If not for Quinnipiac’s almost undefeated first half, Cornell would be the story of the first half. The Big Red were expected to struggle scoring, but that has hardly been the case. The Big Red are averaging 3.10 goals per game and have lost to just Quinnipiac, by a goal. Mitch Gillam has been strong in net, with phenomenal 1.69 GAA and .937 save percentage. Anthony Angello, a freshman, has been a big boost to the Cornell offense. The top six Red scorers are non-seniors, with two of them being freshmen. They are hardly the team we thought they would be, so time to give them credit.
3. Harvard (6-1-3, 4-1-3)
Harvard began the season as the team we thought they would, as it scored seven in its opener against Dartmouth. They have all the offensive tools, but have looked pretty decent defensively and in net. Merrick Madsen has been good for the Crimson, with a 0.98 GAA and .966 save percentage. Jimmy Vesey and his line has been as advertised and Ryan Donato has been a decent addition up front. Harvard is probably where I thought they would be at this time, as it still is young in key places and on defense. Bruins prospect Wiley Sherman has become a solid D-man for the Crimson and improvements can be seen up and down the roster. It already has a tournament win in the Notre Dame tournament and a key win against RPI in that tournament. Harvard should only improve from here.
4. Rensselaer (10-6-3, 4-1-3)
RPI has probably been the most disrespected team in the country thus far. Ya, the way the get wins isn’t always pretty, but they have bee getting the job done. Their nine game unbeaten streak was second best in the conference, until it was broken by Harvard in South Bend. It has gotten key contributions from Riley Bourbonais and his 16 pts, 10 goals, while its youngsters have also been good. During its nine game unbeaten streak, the RPI was without Jason Kasdorf. Cam Hackett was 6-2-2 in relief, while Kasdorf was injured and he came up big.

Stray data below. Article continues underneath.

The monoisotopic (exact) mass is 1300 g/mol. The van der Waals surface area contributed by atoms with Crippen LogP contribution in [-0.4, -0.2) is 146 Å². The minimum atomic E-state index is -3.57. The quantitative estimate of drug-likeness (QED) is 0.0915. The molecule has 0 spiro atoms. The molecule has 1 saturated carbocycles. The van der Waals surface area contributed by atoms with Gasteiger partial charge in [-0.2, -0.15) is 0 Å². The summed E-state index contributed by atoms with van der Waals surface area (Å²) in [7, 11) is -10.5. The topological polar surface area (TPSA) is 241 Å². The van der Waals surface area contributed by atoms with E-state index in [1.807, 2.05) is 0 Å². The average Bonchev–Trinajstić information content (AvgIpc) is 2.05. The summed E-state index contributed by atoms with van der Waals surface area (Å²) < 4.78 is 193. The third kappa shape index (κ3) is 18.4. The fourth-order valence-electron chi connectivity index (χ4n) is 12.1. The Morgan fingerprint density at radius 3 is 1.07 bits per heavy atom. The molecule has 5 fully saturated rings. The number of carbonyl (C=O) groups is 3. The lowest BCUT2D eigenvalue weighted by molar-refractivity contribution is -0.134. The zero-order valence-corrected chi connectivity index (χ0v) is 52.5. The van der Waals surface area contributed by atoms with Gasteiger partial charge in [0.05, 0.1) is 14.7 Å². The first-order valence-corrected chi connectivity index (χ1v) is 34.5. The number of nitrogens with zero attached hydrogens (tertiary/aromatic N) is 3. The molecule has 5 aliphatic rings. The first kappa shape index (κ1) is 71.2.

5. St. Lawrence (10-5-2, 4-2-1)
St. Lawrence looks poised for a run at Lake Placid this year and in all honesty they have been the quietest good team in the league this season. The Saints are exactly the team we thought they would be and you know what? Kyle Hayton and SLU’s defense is really really good. The Saints score three goals per game and allow under two. They have been consistent all half, recieve balanced scoring and when needed Hayton has been solid. SLU has nice wins against UNH, Penn State and Miami this season. They also have a tie against Quinnipiac, which was also a solid result on the road. SLU is my sleeper in the second half, they look poised to move up.